Dirty Energy

A cavalcade of dirty energy projects in Colorado headwaters are polluting streams and watershed lands and creating a legacy of clean-up costs and habitat headaches for decades to come.
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Water Diversions

Massive quantities of new Colorado River water diversions are being proposed in Utah, Colorado and Wyoming that will reduce water availability for both people in the lower basin and fish and wildlife species across the West.
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Climate Change

Although climate change is increasing the frequency of droughts and reducing Colorado River water flows, many headwater communities are ignoring this problem and even exacerbating these impacts through their business-as-usual policies.
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  • WATER DIVERSIONS ARE DRAINING THE COLORADO
    WATER DIVERSIONS ARE DRAINING THE COLORADO
  • CLIMATE CHANGE FURTHER THREATENS ALREADY DWINDLING WATER RESOURCES
    CLIMATE CHANGE FURTHER THREATENS ALREADY DWINDLING WATER RESOURCES
  • RESERVOIRS ARE DRYING UP
    RESERVOIRS ARE DRYING UP
  • DIRTY ENERGY IN THE UPPER COLORADO THREATENS WATERS SUPPLIES
    DIRTY ENERGY IN THE UPPER COLORADO THREATENS WATERS SUPPLIES
  • DIRTY ENERGY = DIRTY WATER
    DIRTY ENERGY = DIRTY WATER
  • FRACKING IS NOT WORTH THE COST
    FRACKING IS NOT WORTH THE COST
  • THE COLORADO RIVER PROVIDES WATER FOR MILLIONS OF PEOPLE
    THE COLORADO RIVER PROVIDES WATER FOR MILLIONS OF PEOPLE
  • YOUR COLORADO RIVER WATER SUPPLY IS THREATENED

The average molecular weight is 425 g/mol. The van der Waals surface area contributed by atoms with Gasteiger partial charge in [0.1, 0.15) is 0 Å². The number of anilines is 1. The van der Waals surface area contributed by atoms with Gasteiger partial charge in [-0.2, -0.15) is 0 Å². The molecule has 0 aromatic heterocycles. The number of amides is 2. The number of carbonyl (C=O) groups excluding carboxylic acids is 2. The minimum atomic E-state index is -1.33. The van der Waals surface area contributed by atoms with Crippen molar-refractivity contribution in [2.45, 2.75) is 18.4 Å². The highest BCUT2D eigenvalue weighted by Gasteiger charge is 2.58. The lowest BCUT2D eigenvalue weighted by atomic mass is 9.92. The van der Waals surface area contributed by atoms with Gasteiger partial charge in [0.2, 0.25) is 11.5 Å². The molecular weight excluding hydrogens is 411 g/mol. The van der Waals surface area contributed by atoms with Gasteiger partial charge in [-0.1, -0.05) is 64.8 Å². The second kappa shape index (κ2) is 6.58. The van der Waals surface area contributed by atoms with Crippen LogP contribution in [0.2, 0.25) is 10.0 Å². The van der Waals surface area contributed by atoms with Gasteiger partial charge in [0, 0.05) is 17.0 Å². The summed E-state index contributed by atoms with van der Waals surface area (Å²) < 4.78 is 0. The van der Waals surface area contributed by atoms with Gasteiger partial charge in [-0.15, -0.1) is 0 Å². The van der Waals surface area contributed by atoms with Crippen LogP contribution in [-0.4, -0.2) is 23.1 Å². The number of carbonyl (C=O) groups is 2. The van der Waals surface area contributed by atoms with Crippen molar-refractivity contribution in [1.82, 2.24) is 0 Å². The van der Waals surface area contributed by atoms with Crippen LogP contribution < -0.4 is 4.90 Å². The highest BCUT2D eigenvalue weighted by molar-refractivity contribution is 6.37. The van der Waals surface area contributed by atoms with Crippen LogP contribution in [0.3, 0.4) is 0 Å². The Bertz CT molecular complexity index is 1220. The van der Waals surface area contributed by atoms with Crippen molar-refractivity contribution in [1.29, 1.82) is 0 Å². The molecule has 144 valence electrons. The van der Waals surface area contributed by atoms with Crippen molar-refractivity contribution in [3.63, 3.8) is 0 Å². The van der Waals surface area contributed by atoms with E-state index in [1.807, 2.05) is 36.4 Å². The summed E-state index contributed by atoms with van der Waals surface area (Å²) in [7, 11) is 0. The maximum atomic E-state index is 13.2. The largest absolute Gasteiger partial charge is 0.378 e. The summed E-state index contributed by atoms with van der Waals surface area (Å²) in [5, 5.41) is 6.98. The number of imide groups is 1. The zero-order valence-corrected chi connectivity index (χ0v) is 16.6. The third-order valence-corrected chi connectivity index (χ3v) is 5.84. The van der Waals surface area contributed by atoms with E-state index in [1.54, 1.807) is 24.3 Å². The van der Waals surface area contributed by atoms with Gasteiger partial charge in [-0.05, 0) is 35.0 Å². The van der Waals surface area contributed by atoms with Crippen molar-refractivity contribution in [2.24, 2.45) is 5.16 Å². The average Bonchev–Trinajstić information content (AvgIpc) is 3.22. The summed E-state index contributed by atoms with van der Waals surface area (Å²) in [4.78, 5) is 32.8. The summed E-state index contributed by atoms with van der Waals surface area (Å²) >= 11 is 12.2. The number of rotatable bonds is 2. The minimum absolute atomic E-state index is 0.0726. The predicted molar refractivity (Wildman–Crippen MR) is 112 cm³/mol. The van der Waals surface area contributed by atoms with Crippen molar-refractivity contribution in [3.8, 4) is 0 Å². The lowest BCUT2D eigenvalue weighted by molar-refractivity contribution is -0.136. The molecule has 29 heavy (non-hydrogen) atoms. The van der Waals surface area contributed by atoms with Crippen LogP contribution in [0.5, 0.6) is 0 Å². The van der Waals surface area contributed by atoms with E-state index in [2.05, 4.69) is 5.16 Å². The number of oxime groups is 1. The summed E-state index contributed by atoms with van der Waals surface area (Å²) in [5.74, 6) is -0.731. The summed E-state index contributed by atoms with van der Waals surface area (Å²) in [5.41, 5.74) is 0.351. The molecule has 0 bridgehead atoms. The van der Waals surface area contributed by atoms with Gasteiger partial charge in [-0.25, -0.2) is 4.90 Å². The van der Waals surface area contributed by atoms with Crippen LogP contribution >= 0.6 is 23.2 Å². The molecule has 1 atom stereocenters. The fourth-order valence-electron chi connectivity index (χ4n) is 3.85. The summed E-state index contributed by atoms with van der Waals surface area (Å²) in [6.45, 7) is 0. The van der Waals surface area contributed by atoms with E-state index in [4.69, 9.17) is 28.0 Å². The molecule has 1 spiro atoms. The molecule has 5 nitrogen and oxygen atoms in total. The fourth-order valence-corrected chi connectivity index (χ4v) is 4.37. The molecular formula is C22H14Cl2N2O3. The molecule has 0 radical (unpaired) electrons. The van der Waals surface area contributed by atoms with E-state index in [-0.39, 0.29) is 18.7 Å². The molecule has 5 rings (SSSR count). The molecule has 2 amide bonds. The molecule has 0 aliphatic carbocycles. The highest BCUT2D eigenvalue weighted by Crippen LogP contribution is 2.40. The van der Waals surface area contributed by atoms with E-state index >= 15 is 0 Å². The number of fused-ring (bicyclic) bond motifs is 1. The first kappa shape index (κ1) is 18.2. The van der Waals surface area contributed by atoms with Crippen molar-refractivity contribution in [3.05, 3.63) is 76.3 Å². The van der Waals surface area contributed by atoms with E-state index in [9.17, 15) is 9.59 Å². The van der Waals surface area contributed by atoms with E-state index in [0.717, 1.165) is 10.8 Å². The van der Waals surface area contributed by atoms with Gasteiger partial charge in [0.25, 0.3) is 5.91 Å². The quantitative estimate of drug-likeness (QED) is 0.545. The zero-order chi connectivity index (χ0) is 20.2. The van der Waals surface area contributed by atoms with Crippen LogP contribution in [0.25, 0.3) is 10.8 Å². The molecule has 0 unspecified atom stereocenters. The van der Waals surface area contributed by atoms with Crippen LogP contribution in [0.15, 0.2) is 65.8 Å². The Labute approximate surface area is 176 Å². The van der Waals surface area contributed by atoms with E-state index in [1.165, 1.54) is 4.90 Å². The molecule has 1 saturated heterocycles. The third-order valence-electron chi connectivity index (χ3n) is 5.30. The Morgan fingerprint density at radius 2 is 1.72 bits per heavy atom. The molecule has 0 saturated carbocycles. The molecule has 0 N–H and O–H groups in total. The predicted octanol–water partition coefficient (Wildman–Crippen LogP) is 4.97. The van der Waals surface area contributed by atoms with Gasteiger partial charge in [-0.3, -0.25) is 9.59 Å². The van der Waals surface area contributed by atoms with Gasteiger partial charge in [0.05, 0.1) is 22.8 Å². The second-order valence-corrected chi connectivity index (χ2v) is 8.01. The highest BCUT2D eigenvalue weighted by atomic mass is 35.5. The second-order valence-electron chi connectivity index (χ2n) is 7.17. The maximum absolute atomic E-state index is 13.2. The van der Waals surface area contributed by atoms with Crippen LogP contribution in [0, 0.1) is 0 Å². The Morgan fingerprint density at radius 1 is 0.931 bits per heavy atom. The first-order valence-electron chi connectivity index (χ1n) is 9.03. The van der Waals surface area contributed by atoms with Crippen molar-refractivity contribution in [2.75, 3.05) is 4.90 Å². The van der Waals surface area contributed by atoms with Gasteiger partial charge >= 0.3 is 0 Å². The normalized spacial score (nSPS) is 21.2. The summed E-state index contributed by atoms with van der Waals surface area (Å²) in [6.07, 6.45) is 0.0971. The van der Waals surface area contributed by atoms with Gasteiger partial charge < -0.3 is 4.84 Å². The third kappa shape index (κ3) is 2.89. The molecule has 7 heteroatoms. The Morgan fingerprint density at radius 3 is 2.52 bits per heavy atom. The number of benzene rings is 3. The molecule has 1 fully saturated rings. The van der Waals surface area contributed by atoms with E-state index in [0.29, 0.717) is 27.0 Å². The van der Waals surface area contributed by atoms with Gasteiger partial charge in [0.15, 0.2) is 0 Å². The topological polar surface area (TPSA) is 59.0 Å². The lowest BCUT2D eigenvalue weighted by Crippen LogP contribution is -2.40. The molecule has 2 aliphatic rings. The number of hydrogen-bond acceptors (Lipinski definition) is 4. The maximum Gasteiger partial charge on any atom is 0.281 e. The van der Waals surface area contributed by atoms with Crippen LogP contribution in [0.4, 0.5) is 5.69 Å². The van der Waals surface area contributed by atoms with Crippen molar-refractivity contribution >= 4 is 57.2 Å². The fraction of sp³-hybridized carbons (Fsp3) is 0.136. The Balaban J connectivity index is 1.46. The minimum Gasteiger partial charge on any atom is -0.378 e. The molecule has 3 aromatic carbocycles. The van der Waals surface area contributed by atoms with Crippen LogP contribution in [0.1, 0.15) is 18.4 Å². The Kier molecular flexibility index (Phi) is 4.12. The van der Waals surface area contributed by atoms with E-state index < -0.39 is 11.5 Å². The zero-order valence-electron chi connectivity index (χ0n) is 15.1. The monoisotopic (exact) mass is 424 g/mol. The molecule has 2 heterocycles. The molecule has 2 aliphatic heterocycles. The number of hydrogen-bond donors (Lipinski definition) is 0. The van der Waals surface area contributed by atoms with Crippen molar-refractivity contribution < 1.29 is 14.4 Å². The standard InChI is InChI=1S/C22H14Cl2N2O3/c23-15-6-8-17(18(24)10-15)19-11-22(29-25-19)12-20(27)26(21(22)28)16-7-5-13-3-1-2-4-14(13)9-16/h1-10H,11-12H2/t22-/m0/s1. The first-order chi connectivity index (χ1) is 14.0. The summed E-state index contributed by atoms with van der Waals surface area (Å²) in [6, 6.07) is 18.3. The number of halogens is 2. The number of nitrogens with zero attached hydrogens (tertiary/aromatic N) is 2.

YOUR COLORADO RIVER WATER SUPPLY IS THREATENED

The Colorado River needs you

Over 80 percent of the total flows of the Colorado River come from the headwater states of Utah, Colorado and Wyoming.  That’s why what happens in these states has big impacts upon the water supply for millions of people in California, Arizona, Nevada, New Mexico and Mexico.

Colorado River headwater states are being inundated by thousands of proposed oil and gas wells, tar sands, oil shale and other dirty energy projects that threaten to pollute precious water supplies and habitat for thousands of species of fish and wildlife. New proposed water diversions of Colorado River headwaters also threaten to dry up flows downstream for people and wildlife, even as drought grips the lower portions of the basin.

Worse yet, rising temperatures are shrinking headwater snowpacks and reducing water flows, thereby compounding the impacts of pollution and proposed river diversions.  Whether you love these precious headwaters, the hard-working Colorado River, or your water supply, it’s time to act.

Last Rush for the Wild West

Screen-Shot-2014-09-04-at-5.53.05-PM-930x480In January 2014, Governor Brown announced a State of Emergency: California is having the worst drought in recorded history. Nine months later, Los Angeles has not decreased water use, and Angelinos are still using 122-129 gallons of water per day.

More than 80% of LA’s water is imported, including water from the mighty Colorado River.

Los Angeles Waterkeeper is spreading the word about the severity of the drought and doing their part to conserve water with the “Go dirty for the drought” Dirty Car Pledge to conserve water!

What Can I Do?

With a river as large as the Colorado and challenges equally huge, we need an all-hands-on-deck approach to help keep the Colorado alive and healthy while supplying water to communities in the southwest.

Sign up to receive timely emails about things you can do, request a presentation for your community, and take timely online actions here.

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